Why Seek Consensus When You Can Complain?

As we have noted several times in the past, nothing can rally the Right quite like a battle over judicial nominations – and just because there aren’t any high profile battles taking place right now doesn’t mean the Right isn’t still complaining about the issue:

In an interview with Cybercast News Service, Curt Levey, general counsel of the Committee for Justice, pointed out there is always a temptation for those who are in the opposite party from the president “to not fill vacancies in the hopes that the next president will be from their party.”

“That temptation becomes very great when you’re only a few months away from an election,” Levey added.

However, Levey and others question whether the Thurmond Rule has ever actually existed.

There is no explicit deadline for the rule to take effect within the election year, and the term “consensus nominee” also has no definitive meaning.

Levey might not believe the Thurmond Rule exists, but it does and this article from 1980 explains where it origniated:

14 September 1980
The New York Times

Senate Republicans have begun an organized campaign to use various parliamentary strategems, from committee boycotts to filibusters, to ”slow down or completely stop” Presidential appointments that could outlast the Carter Administration.

The action was taken last month by the 41-member Senate Republican Caucus, which appointed a three-member committee to sift 155 pending Presidential nominations and weed out those whose terms would overlap that of a new President.

The primary targets include 13 judicial nominees as well as nominees to vacancies on the Nuclear Regulatory Commission, the National Labor Relations Board, the Securities and Exchange Commission, the Equal Employment Opportunities Commission and the Legal Services Corporation, among other agencies. Not affected are nominations to advisory boards and those who serve at the pleasure of the President without any fixed term.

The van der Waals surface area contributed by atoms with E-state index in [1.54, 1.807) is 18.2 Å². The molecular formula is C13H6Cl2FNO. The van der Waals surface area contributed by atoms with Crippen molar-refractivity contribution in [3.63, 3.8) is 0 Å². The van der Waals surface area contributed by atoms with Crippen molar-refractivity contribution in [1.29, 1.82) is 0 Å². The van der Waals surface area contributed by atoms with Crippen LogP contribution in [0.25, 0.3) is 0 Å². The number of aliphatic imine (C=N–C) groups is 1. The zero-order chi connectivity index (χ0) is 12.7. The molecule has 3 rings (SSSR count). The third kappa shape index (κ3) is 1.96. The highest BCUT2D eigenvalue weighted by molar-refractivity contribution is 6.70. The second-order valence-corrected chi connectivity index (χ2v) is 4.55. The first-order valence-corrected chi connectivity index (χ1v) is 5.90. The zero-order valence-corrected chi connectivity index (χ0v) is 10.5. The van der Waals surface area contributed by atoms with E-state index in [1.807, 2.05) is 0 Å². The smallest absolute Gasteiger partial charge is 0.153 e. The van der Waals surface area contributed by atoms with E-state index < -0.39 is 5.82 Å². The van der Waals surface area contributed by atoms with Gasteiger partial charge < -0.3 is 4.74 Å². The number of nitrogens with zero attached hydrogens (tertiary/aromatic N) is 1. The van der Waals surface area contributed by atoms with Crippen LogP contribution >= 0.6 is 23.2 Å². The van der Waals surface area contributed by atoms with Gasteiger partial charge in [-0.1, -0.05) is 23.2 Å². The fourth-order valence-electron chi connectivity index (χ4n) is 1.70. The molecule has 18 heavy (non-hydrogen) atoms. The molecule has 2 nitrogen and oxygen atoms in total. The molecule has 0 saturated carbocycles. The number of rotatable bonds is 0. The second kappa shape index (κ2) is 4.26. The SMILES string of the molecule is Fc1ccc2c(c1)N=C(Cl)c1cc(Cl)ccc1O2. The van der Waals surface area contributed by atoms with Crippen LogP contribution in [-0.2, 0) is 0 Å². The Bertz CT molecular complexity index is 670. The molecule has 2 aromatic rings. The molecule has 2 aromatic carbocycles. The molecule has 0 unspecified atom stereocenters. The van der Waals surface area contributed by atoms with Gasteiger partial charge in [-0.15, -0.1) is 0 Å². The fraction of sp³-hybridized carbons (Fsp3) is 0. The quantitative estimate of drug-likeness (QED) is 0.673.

Republicans contend that they are merely upholding a Senate tradition in preventing President Carter from making election-year appointments to positions that a Republican President could be able to fill.

If Republicans are concerned about getting President Bush’s judicial nominees confirmed before he leaves office, one way to overcome the Thurmond Rule would be to consult with senators and nominate consensus nominees – of course, that is exactly the opposite of what they are doing:

Colorado Sen. Ken Salazar, one of 14 senators who broke a logjam of judicial appointments in the 2005 ”Gang of 14” compromise, said Thursday the White House has failed to consult with him on appointments to the federal district court in Denver.

”I have not been consulted with by the White House in any way, shape or form on these judicial nominations,” said Salazar, a Democrat. ”In my view, it’s a violation of our understanding with the president and the requirement of the Constitution.”

With pressure mounting to supply the president with names of potential judges, [Republican Senator Wayne] Allard said Thursday that he and Salazar could not agree on candidates after beginning discussion in September.

Allard said he had proposed a list of four candidates that included a Democrat, an undecided and two Republicans one of which was endorsed by Democratic Gov. Bill Ritter, a former Denver district attorney.

But Allard said Salazar, a Democrat, was unhappy with the list. Allard said he submitted the names anyway.

Allard said the president has already vetted the names he submitted and is ready to release them.